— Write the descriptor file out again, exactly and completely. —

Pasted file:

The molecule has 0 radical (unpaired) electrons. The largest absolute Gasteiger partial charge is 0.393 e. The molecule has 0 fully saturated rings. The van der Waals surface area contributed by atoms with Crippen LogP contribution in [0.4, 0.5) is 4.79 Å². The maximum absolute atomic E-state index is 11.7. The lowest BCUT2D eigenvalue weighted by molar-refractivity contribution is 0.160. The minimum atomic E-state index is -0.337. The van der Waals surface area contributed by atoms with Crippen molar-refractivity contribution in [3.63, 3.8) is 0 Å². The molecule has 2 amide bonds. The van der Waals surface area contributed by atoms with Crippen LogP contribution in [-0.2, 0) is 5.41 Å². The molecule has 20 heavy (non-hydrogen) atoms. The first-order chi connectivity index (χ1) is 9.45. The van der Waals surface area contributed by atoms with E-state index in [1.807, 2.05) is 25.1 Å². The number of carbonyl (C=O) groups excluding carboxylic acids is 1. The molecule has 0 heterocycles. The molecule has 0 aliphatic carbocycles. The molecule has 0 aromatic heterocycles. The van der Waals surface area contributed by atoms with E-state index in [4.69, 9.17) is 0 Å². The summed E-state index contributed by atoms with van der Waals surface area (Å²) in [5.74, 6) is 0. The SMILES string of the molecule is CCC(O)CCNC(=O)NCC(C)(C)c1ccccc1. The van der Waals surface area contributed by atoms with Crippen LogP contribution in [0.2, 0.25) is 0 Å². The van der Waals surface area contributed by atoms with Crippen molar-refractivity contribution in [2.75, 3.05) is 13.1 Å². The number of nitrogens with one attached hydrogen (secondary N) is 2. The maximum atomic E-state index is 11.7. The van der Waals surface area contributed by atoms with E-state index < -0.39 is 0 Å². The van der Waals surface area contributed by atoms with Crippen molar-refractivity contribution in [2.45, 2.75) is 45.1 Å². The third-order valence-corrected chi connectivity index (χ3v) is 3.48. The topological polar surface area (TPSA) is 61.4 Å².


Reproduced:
The molecule has 0 radical (unpaired) electrons. The largest absolute Gasteiger partial charge is 0.393 e. The molecule has 0 fully saturated rings. The van der Waals surface area contributed by atoms with Crippen LogP contribution in [0.4, 0.5) is 4.79 Å². The maximum absolute atomic E-state index is 11.7. The lowest BCUT2D eigenvalue weighted by molar-refractivity contribution is 0.160. The minimum atomic E-state index is -0.337. The van der Waals surface area contributed by atoms with Crippen molar-refractivity contribution in [3.63, 3.8) is 0 Å². The molecule has 2 amide bonds. The van der Waals surface area contributed by atoms with Crippen LogP contribution in [-0.2, 0) is 5.41 Å². The molecule has 20 heavy (non-hydrogen) atoms. The first-order chi connectivity index (χ1) is 9.45. The van der Waals surface area contributed by atoms with E-state index in [1.807, 2.05) is 25.1 Å². The number of carbonyl (C=O) groups excluding carboxylic acids is 1. The molecule has 0 heterocycles. The molecule has 0 aliphatic carbocycles. The molecule has 0 aromatic heterocycles. The van der Waals surface area contributed by atoms with E-state index in [4.69, 9.17) is 0 Å². The summed E-state index contributed by atoms with van der Waals surface area (Å²) in [5.74, 6) is 0. The SMILES string of the molecule is CCC(O)CCNC(=O)NCC(C)(C)c1ccccc1. The van der Waals surface area contributed by atoms with Crippen LogP contribution in [0.2, 0.25) is 0 Å². The van der Waals surface area contributed by atoms with Crippen molar-refractivity contribution in [2.75, 3.05) is 13.1 Å². The number of nitrogens with one attached hydrogen (secondary N) is 2. The maximum atomic E-state index is 11.7. The van der Waals surface area contributed by atoms with E-state index < -0.39 is 0 Å². The van der Waals surface area contributed by atoms with Crippen molar-refractivity contribution in [2.45, 2.75) is 45.1 Å². The third-order valence-corrected chi connectivity index (χ3v) is 3.48. The topological polar surface area (TPSA) is 61.4 Å².